Social vs. Business Interest Groups: Operations & Financing

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  • 0:01 Interest Group Survival
  • 0:26 Social and Business…
  • 1:33 Social Interest…
  • 2:39 Business Interest…
  • 3:26 Lesson Summary
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Lesson Transcript
Instructor: Jennifer Lombardo
Social and business interest groups each need to raise funds in order to achieve their special interest objectives. In this lesson, we will compare and contrast social interest groups' and business interest groups' operations and financing.

Interest Group Survival

In order to reach their objectives, business and society need financial help to ensure that their interests are represented and heard. Since interest groups are not formed under a for-profit model of business, it takes extra ingenuity to raise money and acquire membership for their causes. In this lesson, we will compare and contrast social interest groups' and business interest groups' operations and financing.

Social and Business Interest Groups

Special interest groups are nonprofit organizations that publicize a specific cause for either society or business. Special interest groups are divided into two categories: societal and business. A social interest group aggressively pursues social issues with business and government to promote their interests. Most social interest groups focus on one specific subject matter, such as eliminating drunk driving or workers' rights. Some well-known societal interest groups include MADD (which stands for Mothers Against Drunk Driving) and the American Red Cross.

Business interest groups are special interest groups that represent business or industry interests through associations and organizations. Some examples include the Better Business Bureau, the U.S. Chamber of Commerce, and the National Association of Home Builders (NAHB). Both business and social interest groups are nongovernmental organizations (NGOs), which are organizations that are not part of government; are not profit based; and help businesses, government, and society communicate their needs.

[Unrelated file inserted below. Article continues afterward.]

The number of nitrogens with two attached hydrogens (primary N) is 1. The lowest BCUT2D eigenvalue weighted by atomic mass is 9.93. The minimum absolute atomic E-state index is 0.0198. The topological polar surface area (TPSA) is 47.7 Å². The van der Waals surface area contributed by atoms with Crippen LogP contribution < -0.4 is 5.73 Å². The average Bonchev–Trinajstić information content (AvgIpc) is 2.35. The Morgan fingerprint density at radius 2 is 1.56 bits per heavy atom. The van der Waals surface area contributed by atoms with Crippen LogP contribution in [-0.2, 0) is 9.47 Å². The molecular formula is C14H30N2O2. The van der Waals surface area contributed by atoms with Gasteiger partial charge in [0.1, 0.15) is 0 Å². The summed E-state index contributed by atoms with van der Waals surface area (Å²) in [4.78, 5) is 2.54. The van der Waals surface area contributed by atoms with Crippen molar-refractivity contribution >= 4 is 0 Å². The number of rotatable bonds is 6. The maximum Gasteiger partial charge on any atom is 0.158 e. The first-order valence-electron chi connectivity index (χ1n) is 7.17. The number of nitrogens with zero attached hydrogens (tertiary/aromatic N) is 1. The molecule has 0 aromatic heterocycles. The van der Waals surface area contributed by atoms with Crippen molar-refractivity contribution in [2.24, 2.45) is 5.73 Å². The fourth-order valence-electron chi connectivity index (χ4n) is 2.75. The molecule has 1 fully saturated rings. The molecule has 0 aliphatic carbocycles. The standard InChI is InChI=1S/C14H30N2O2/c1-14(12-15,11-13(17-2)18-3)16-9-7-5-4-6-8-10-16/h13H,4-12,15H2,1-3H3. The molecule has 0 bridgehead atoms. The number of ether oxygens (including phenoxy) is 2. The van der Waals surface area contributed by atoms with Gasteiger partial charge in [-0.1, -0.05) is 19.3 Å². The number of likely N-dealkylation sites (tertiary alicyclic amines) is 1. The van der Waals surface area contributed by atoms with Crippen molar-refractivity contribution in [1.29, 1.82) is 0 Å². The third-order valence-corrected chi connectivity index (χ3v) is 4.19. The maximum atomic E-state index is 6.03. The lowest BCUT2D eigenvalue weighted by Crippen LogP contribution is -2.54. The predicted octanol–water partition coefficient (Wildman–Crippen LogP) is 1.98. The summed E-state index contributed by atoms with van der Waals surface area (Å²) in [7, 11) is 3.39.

Social Interest Groups' Operations and Financing

Social interest groups need to find a way to raise money to fund their activities as part of their operations strategy. One way social interest groups handle this problem is through the issuing of membership dues as part of their formation. For example, the American Association of Retired Persons (AARP), Sierra Club, and the People for Ethical Treatment of Animals (PETA) all collect dues for individuals to become members of their interest groups.

In addition, some special interest groups will receive donations by pressuring businesses for support. For instance, a special interest group that is against drunk driving receives donations from alcohol companies. Many social interest groups will also try to gain money through the selling of books or DVDs or through fundraising activities, such as walkathons, dinners, and auctions. Lastly, certain social interest groups receive funding from the government because their objectives will help the community, such as Planned Parenthood. Social interest groups' major operational task is to then take the funds and implement their objectives through different activism programs.

Business Interest Groups' Operating and Finance

Business interest groups also have an operational objective to acquire funding to pursue their special interest goals. Similar to social interest groups, they also charge memberships to their group. However, the members are usually businesses, instead of individuals as in social interest groups. Business interest groups also differ in other ways from social interest groups because they do not raise money through fundraising, donations, or government funding.

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